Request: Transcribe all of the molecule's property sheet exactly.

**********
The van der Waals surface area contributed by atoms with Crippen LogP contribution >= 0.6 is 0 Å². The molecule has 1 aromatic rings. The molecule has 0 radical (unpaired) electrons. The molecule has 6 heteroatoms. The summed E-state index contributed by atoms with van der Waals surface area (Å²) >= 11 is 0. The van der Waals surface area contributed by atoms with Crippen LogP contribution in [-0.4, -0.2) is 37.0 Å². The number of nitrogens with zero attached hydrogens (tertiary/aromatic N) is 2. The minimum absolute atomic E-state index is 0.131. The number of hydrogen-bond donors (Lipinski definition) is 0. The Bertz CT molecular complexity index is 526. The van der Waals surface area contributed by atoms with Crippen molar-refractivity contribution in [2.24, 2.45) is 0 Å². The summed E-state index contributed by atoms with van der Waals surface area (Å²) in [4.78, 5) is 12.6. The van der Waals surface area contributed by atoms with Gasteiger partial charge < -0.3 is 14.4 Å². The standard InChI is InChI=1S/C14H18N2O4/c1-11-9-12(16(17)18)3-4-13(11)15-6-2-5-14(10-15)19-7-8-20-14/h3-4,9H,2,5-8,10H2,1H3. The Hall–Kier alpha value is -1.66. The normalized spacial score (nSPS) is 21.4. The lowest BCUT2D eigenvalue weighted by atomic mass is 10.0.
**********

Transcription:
The van der Waals surface area contributed by atoms with Crippen LogP contribution >= 0.6 is 0 Å². The molecule has 1 aromatic rings. The molecule has 0 radical (unpaired) electrons. The molecule has 6 heteroatoms. The summed E-state index contributed by atoms with van der Waals surface area (Å²) >= 11 is 0. The van der Waals surface area contributed by atoms with Crippen LogP contribution in [-0.4, -0.2) is 37.0 Å². The number of nitrogens with zero attached hydrogens (tertiary/aromatic N) is 2. The minimum absolute atomic E-state index is 0.131. The number of hydrogen-bond donors (Lipinski definition) is 0. The Bertz CT molecular complexity index is 526. The van der Waals surface area contributed by atoms with Crippen molar-refractivity contribution in [2.24, 2.45) is 0 Å². The summed E-state index contributed by atoms with van der Waals surface area (Å²) in [4.78, 5) is 12.6. The van der Waals surface area contributed by atoms with Gasteiger partial charge < -0.3 is 14.4 Å². The standard InChI is InChI=1S/C14H18N2O4/c1-11-9-12(16(17)18)3-4-13(11)15-6-2-5-14(10-15)19-7-8-20-14/h3-4,9H,2,5-8,10H2,1H3. The Hall–Kier alpha value is -1.66. The normalized spacial score (nSPS) is 21.4. The lowest BCUT2D eigenvalue weighted by atomic mass is 10.0.